negra (the black ore) from magnesia alba (a white ore, also from Magnesia, also useful in glassmaking). Michele Mercati called magnesia negra manganesa,
and finally the metal isolated from it became known as manganese (German: Mangan). The name magnesia eventually was then used to refer only to the white
magnesia alba (magnesium oxide), which provided the namemagnesium for the free element when it was isolated much later

Several colorful oxides of manganese, for example manganese dioxide, are abundant in nature have been used
as pigments since the Stone Age. The cave paintings in Gargas that are 30,000 to 24,000 years old contain
manganese pigments.[16]

Manganese compounds were used by Egyptian and Roman glassmakers, either to add to, or remove color from
glass.[17] Use as "glassmakers soap" continued through the Middle Ages until modern times and is evident in
14th-century glass fromVenice.[18]

Some of the cave paintings in Because it was used in glassmaking, manganese dioxide was
Lascaux, France, use manganese- available for experiments by alchemists, the first chemists.
based pigments.[15] Ignatius Gottfried Kaim (1770) and Johann Glauber (17th
century) discovered that manganese dioxide could be
converted to permanganate, a useful laboratory reagent.[19] By
the mid-18th century, the Swedish chemist Carl Wilhelm Scheele used manganese dioxide to produce chlorine.
First, hydrochloric acid, or a mixture of dilute sulfuric acid and sodium chloride was made to react with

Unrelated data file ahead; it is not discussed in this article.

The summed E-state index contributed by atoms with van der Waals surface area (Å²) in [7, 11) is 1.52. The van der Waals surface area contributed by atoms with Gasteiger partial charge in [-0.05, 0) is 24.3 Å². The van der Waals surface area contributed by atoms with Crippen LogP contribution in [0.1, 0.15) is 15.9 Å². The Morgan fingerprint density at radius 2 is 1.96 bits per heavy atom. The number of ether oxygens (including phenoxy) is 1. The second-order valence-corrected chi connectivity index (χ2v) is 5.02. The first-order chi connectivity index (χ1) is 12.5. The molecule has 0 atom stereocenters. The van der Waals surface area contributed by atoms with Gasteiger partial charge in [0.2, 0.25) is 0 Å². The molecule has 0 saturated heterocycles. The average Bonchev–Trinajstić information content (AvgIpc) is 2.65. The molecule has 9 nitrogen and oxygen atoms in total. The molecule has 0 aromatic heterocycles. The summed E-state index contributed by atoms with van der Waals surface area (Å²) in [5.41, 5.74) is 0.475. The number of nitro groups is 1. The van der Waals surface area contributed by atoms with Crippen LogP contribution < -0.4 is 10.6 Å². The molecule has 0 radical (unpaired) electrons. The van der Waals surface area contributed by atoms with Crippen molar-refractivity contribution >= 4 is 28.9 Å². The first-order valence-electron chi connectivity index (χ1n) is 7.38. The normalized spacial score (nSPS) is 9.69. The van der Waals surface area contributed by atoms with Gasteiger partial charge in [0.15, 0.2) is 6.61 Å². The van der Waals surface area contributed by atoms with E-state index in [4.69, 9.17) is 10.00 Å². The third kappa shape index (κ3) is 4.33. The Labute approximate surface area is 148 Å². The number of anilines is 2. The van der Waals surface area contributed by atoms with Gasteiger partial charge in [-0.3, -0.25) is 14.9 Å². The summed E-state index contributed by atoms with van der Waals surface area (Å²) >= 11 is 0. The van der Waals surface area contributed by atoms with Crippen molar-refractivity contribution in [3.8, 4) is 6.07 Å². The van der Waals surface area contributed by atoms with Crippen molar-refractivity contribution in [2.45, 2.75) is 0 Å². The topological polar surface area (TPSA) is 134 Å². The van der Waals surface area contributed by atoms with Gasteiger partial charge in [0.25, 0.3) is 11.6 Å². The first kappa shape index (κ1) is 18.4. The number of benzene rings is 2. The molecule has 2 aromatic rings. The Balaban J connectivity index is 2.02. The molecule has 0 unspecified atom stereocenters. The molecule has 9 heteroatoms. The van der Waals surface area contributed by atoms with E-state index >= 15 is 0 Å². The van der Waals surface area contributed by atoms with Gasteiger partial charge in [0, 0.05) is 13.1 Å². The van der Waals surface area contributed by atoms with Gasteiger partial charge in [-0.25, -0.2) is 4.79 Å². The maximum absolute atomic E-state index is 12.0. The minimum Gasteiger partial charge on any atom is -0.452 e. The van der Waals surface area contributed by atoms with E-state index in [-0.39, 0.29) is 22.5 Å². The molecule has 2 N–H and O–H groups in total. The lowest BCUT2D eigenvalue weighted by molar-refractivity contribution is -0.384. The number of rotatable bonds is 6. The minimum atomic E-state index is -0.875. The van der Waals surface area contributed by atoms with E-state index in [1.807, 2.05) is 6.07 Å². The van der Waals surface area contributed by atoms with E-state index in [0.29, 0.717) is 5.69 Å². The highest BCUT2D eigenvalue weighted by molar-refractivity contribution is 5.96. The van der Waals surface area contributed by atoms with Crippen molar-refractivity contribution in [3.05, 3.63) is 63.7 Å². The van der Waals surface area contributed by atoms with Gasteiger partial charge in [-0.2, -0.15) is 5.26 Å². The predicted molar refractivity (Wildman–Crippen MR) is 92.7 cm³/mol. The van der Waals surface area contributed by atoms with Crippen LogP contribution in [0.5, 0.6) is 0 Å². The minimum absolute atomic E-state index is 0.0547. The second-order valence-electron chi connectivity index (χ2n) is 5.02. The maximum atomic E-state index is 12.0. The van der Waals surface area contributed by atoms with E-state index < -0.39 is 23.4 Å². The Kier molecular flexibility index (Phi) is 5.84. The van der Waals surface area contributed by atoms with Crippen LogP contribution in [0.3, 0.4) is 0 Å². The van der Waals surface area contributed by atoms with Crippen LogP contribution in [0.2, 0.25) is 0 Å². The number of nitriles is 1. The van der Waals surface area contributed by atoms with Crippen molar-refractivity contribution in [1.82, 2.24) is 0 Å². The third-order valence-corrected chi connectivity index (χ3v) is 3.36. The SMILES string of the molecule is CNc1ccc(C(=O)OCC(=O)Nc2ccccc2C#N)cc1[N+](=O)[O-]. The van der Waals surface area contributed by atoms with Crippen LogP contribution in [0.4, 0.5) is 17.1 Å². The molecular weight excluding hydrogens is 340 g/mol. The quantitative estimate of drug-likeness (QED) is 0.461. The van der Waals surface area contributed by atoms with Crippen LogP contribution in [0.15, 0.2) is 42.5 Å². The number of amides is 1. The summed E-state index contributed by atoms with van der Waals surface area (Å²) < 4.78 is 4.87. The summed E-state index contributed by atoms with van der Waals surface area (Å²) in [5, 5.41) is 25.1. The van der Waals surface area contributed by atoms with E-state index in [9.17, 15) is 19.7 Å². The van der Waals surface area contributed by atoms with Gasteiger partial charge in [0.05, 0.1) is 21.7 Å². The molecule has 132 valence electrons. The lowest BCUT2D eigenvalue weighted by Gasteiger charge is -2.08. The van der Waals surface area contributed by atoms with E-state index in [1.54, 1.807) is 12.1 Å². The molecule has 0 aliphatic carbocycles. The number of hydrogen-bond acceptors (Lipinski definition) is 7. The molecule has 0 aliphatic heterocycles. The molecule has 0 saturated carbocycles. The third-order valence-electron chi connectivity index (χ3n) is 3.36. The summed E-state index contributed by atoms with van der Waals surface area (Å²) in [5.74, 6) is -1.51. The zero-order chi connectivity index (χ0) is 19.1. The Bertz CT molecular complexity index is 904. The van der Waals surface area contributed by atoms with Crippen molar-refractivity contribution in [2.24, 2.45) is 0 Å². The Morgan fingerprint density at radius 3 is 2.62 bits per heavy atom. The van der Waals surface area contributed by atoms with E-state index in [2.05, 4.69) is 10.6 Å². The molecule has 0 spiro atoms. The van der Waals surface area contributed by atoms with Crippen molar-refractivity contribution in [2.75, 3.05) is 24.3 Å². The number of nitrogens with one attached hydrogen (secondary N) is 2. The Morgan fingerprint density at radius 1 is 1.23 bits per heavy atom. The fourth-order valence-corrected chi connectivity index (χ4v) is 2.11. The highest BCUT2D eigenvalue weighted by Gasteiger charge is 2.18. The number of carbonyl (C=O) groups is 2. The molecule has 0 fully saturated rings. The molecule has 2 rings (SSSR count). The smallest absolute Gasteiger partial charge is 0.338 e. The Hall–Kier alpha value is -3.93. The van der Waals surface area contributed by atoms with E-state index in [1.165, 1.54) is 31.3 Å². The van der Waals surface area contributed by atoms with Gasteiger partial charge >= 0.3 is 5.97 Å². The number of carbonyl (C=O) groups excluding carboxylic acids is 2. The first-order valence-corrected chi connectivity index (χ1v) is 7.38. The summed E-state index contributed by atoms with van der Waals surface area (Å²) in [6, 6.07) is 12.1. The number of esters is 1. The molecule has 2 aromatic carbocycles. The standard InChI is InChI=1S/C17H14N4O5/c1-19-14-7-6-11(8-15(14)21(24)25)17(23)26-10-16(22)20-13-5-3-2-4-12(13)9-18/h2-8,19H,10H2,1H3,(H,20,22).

manganese dioxide, later hydrochloric acid from the Leblanc process was used and the manganese dioxide was
recycled by the Weldon process. The production of chlorine and hypochlorite bleaching agents was a large
consumer of manganese ores.

Scheele and other chemists were aware that manganese dioxide contained a new element, but they were not
Credit for first isolating manganese is
able to isolate it. Johan Gottlieb Gahn was the first to isolate an impure sample of manganese metal in 1774, by usually given to Johan Gottlieb
reducing the dioxide with carbon. Gahn.

The manganese content of some iron ores used in Greece led to speculations that steel produced from that ore
contains additional manganese, making the Spartan steel exceptionally hard.[20] Around the beginning of the 19th century, manganese was used in steelmaking
and several patents were granted. In 1816, it was documented that iron alloyed with manganese was harder but not more brittle. In 1837, British academic James
Couper noted an association between miners' heavy exposure to manganese with a form of Parkinson's disease.[21] In 1912, United States patents were granted
for protecting firearms against rust and corrosion with manganese phosphate electrochemical conversion coatings, and the process has seen widespread use ever

The invention of the Leclanché cell in 1866 and the subsequent improvement of the batteries containing manganese dioxide as cathodic depolarizer increased
the demand of manganese dioxide. Until the development batteries with nickel-cadmium and lithium, most batteries contained manganese. The zinc-carbon
battery and the alkaline battery normally use industrially produced manganese dioxide because natural occurring manganese dioxide contains impurities. In the